CBT & Cognitive-Behavioural Theories of Hypnosis

Cognitive-behavioural theories of hypnosis and their use in CBT

Copyright (c) Donald Robertson, 2009.  All rights reserved. 
www.UKcognitive.com

This article aims to evaluate the relevance of cognitive-behavioural theory in the field of hypnosis for the practice of cognitive-behavioural therapy (CBT).  It begins with a brief historical overview of the theorists and concepts in question and definition of key terms[1].  It proceeds to discuss the relationship between theories of psychopathologyin hypnotherapy and CBT, and finally to consider the relationship between clinical interventions employed in cognitive-behavioural hypnotherapy and their practicalrelevance to CBT.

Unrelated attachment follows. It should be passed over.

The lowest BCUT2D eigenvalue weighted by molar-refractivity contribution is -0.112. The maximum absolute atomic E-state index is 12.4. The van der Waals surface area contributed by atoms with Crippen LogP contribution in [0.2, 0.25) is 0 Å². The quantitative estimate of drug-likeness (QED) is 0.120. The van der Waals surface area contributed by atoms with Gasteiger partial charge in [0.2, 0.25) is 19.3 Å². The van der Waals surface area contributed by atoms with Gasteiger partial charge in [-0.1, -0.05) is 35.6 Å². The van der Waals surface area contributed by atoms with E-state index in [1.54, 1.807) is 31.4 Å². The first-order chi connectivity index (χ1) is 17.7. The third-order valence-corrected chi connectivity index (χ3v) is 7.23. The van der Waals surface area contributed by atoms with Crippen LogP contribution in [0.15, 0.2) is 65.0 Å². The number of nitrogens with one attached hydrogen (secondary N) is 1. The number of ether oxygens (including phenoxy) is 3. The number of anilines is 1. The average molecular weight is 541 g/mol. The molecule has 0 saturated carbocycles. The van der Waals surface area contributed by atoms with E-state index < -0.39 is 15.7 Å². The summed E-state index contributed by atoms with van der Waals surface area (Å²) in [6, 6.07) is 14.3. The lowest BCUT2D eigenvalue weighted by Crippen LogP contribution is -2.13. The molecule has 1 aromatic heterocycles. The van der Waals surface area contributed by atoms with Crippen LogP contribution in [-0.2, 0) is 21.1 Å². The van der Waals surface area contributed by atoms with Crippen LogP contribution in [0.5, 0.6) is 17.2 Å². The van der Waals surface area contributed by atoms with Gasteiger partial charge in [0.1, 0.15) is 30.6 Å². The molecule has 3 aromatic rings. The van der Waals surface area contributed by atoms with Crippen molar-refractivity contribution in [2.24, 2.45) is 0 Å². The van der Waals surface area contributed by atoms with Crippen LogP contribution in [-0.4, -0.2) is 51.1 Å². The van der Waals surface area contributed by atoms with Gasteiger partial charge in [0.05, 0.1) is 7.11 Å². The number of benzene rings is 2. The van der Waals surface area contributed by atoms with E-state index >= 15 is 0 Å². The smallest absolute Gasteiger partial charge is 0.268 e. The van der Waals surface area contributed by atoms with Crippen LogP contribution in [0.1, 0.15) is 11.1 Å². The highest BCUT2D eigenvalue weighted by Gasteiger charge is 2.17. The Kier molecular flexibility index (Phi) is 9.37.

The Cognitive-Behavioural Theories of Hypnosis

Modern research on hypnotherapy has increasingly focused upon integrating hypnotherapy and CBT since the publication of Kirsch et al.’s influential meta-analysis which pooled data from 18 separate controlled studies (577 participants) comparing the efficacy of “cognitive-behavioural hypnotherapy” to CBT alone.  They concluded that for 70-90%[2]of clients CBT was more effectivewhen integrated with hypnosis, i.e., that for the vast majority of clients cognitive-behavioural hypnotherapy is superior to CBT alone (1995, p. 214).